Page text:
Peter Sculthorpe AO OBE
1929 – 2014
Russell Drysdale and Peter Sculthorpe, Tallow Beach, New South Wales, 1969 (printed 2000)
by David Moore
gelatin silver photograph
42.5 x 28.5 cm
Collection: National Portrait Gallery, Canberra The series David Moore: From Face to Face was acquired by gift of the artist and financial assistance from Timothy Fairfax AC and L Gordon Darling AC CMG 2001
Peter Sculthorpe AO OBE (1929–2014), composer, was born in Launceston and began music lessons around age seven, writing his first compositions by torchlight under the bedclothes at night. He studied at the University of Melbourne from age sixteen. Following a performance of his Sonatina for piano in Germany in 1955, he won a scholarship to Wadham College, Oxford. In 1966, Sculthorpe gained a Harkness Fellowship to study in the USA and later became composer-in-residence at Yale University. Sculthorpe stated in 1998 that, by being overseas, he ‘gained a perspective on what I had left behind at home’; consequently, many of his works explore aspects of Australian landscape, history and Indigenous culture, such as Irkanda IV (1961), Sun Music I and Sun Music III (1965 & 1967), Port Essington (1977) and Kakadu (1988). Others were influenced by Asian traditions and the music of the Pacific. In the late 1960s, Sculthorpe was appointed Reader in Music at the University of Sydney, and he later held a personal chair as its Professor in Musical Composition. An OBE and member of the Order of Australia, Sculthorpe counted being named a National Living Treasure as the most significant of his many honours and awards.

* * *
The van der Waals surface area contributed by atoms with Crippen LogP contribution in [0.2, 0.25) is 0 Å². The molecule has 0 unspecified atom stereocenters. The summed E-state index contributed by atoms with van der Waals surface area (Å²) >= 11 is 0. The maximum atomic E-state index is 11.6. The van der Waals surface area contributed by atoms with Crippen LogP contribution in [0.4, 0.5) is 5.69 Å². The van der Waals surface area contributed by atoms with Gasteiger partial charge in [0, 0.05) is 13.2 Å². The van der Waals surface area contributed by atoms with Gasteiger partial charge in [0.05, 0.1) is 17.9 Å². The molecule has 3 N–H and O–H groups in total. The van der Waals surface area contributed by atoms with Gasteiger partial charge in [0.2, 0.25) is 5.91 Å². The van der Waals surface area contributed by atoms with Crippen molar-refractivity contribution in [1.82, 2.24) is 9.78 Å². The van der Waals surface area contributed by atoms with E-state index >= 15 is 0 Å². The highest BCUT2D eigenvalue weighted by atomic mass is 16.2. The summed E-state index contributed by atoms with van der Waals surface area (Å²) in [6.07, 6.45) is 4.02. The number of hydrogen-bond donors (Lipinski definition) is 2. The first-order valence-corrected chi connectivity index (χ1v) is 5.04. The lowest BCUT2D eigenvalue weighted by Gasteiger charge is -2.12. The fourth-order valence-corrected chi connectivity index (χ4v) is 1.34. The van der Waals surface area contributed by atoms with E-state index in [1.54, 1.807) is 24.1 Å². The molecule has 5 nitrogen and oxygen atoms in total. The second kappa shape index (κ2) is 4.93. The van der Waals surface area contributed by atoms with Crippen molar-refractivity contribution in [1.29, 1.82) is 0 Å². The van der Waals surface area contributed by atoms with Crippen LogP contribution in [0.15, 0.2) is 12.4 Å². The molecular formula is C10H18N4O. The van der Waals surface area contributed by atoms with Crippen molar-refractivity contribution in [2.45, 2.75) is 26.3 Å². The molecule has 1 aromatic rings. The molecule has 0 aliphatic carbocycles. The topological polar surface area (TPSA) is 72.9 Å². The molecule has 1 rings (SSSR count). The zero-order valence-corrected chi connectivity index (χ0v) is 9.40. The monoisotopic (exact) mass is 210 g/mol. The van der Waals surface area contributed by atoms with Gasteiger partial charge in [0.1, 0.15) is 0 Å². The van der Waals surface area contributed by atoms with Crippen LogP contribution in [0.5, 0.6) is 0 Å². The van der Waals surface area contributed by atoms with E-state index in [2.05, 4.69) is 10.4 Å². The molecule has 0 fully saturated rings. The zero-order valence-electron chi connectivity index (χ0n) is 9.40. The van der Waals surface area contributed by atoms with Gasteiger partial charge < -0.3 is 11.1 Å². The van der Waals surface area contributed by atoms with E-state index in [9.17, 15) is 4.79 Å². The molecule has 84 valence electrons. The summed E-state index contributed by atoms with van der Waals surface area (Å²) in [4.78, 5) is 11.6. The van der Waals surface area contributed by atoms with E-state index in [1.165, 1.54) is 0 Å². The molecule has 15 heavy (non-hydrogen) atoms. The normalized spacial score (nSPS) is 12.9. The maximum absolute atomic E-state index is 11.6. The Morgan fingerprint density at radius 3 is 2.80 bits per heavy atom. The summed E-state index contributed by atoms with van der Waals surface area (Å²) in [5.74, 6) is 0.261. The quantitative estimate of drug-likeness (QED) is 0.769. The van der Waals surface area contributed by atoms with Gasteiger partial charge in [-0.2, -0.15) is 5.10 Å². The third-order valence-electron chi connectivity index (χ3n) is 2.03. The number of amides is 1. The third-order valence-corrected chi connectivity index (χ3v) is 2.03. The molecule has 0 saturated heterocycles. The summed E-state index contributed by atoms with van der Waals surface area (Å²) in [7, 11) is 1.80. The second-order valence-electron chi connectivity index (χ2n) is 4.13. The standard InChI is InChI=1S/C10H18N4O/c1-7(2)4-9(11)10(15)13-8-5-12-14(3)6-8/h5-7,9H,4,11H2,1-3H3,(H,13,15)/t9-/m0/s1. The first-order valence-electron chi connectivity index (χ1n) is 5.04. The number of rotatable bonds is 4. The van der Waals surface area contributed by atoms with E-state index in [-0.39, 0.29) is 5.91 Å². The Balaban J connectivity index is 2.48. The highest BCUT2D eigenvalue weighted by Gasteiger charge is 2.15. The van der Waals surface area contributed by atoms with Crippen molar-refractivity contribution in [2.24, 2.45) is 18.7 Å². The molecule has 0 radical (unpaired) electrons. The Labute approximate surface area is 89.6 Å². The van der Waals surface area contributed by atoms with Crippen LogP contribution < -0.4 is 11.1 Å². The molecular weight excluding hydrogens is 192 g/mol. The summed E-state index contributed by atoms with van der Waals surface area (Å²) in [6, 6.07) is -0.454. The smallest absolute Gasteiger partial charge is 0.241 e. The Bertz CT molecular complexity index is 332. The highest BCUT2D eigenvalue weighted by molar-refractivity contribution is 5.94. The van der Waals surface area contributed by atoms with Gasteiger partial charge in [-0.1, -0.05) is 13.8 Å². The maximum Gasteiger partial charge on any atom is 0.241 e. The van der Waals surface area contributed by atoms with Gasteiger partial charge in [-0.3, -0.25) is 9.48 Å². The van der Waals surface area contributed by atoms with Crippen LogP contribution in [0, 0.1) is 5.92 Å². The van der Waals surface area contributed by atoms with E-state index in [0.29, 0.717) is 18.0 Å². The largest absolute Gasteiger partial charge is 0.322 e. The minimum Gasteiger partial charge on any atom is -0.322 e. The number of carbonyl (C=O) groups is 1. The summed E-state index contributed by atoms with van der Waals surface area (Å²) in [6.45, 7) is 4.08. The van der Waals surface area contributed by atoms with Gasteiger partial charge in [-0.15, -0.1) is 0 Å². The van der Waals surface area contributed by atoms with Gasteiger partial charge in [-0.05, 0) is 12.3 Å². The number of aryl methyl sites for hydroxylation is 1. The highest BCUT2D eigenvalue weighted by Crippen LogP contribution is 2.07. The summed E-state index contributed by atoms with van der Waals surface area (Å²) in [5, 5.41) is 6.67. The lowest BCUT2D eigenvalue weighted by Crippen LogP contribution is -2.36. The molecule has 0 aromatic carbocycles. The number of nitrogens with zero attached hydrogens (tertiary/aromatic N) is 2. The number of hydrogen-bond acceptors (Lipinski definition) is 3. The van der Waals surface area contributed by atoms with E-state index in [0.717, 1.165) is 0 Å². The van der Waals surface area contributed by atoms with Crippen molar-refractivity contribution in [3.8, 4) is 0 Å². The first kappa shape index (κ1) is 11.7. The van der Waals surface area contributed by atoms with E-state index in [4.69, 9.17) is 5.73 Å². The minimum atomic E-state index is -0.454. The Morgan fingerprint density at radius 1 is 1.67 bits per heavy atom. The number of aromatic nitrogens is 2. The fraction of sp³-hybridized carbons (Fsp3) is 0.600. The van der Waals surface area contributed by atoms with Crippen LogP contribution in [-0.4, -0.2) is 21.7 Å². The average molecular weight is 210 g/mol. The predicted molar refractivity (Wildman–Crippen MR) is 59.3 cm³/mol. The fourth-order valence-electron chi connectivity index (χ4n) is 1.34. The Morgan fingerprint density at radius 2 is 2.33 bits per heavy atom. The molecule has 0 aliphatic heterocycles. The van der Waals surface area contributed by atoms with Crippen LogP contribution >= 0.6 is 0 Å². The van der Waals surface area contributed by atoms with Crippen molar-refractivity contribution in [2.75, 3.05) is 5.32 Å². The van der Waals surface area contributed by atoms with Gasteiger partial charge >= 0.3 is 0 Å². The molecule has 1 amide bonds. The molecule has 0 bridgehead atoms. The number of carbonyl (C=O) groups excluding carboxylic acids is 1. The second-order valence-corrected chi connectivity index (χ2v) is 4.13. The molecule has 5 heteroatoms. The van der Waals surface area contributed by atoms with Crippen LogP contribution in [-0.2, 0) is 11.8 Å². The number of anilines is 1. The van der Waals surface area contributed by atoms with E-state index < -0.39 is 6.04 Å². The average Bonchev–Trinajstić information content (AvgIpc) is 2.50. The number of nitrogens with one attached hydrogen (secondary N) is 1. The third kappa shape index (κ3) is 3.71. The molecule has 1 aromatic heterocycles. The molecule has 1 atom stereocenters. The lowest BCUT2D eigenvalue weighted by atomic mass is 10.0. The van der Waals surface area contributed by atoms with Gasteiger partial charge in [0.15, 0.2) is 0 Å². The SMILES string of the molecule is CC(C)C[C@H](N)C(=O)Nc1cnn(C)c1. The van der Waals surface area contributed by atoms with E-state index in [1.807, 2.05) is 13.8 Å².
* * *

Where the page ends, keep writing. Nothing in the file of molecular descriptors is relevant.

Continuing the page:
To celebrate Peter Sculthorpe's 80th birthday, the National Portrait Gallery has created a feature exhibition of portraits and associated biographic material drawn from the National Portrait Gallery and the composer’s personal collection.